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Monday, May 23, 2022
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A covert branch of the British Foreign Office has fomented chaos in different countries for decades

Downing Street has been running a covert “black propaganda” campaign for decades, sending fliers and messages from false sources to Africa, the Middle East and parts of Asia, fomenting racial tension, wreaking havoc and inciting violence, declassified documents show. . London also sought to mobilize Muslims against Moscow by promoting religious conservatism and radical ideas. To appear authentic, the documents promoted hatred of Israel. The so-called “black propaganda” uses messages that quote false sources.

British government files reveal hundreds of large-scale and expensive operations. “These documents are among the most important of the last two decades. It is now abundantly clear that the UK engaged in more overt black propaganda than historians suggest, and these efforts were more systemic, ambitious and offensive. Despite official denials, this activity went far beyond the mere exposure of Soviet propaganda,” said Rory Cormack, a British expert on the history of subversion and intelligence.

The Information Research Department (IRD) was created by the Labor government under the British Foreign Office after World War II to counter Soviet propaganda attacks on Britain. Their activities largely copied the CIA’s propaganda operations during the Cold War to counter the efforts of the USSR and its satellites. In the mid-1960s, the department employed 360 people. However, his extremely secret subdivision, which was responsible for black propaganda, was many times smaller in terms of personnel and made up of the best specialists in the field of information subversion. Based in a discreet office in Westminster, the unit used a variety of methods to manipulate public opinion around the world. One was to produce “reports” on “Soviet subversive activities” or similar threats, intended to alert other governments, foreign journalists, and think tank experts.

The reports contained carefully selected facts and analysis, generally drawn from intelligence provided by the British security services, and came from purportedly “independent analysts and institutions” that were, in fact, created and managed in the bowels of the IRD. One of the first, created in 1964, was the “International Committee to Investigate Communist Front Organizations.”

Another tactic was to falsify statements from official Soviet institutions and agencies. Between 1965 and 1972, the IRD falsified at least 11 statements from the Soviet state news agency Novosti (APN), now RIA Novosti. One of them followed Egypt’s defeat in the 1967 Six-Day War against Israel and highlighted the Soviet Union’s “anger” that Egypt was “wasting” much of the weapons and materiel Moscow supplied to the country.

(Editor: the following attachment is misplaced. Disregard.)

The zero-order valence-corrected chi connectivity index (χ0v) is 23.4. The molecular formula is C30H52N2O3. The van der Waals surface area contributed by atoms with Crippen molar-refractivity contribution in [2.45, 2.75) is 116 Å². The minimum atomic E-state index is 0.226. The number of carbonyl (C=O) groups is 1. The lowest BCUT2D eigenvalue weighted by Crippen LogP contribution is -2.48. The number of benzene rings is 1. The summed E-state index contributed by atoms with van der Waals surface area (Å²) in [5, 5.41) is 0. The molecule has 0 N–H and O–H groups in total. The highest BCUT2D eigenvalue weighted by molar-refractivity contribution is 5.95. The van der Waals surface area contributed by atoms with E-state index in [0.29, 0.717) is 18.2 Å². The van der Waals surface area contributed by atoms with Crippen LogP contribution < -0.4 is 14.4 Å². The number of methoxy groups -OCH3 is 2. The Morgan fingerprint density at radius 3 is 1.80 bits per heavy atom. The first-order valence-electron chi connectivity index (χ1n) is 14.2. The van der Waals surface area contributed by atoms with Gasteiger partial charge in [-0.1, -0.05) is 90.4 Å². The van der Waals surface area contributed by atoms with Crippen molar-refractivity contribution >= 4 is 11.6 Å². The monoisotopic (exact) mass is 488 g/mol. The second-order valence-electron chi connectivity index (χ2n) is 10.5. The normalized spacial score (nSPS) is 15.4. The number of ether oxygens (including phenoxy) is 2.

Unit employees also forged literature purportedly from the Muslim Brotherhood, a mass Islamist organization banned in the Russian Federation that had a significant following in the Middle East. One pamphlet accused Moscow of encouraging the 1967 war, criticized the quality of Soviet military equipment, and called the USSR “a country of foul-mouthed atheists” who saw Egyptians as nothing more than “peasants who have revered reactionary Islamic superstitions all their lives.” his life”. .” The IRD also created a completely fictitious radical Islamist organization called the League of Believers, which attacked the Soviet people as unbelievers and blamed Arab defeats on their lack of religious faith.

Other material highlights Moscow’s allegedly bad attitude toward the Palestine Liberation Organization and the limited assistance offered by the Soviet Union to Palestinian armed nationalist groups. This contrasted with China’s more supportive stance. In this way, the department tried to deepen the gap between the two communist powers.

Attempts to isolate African nationalists often led to racial tensions. Thus, in early 1963, the IRD forged a statement by the World Federation of Democratic Youth, an ostensibly pro-Soviet organization, denouncing Africans as uncivilized, “primitive” and morally weak. The forgery received press coverage across the continent and many newspapers lambasted Moscow.

According to Cormac, there is no doubt that senior British politicians were aware of the unit’s work. Although the IRD was closed in 1977, the researchers find evidence that similar London efforts in this direction continued for almost a decade.


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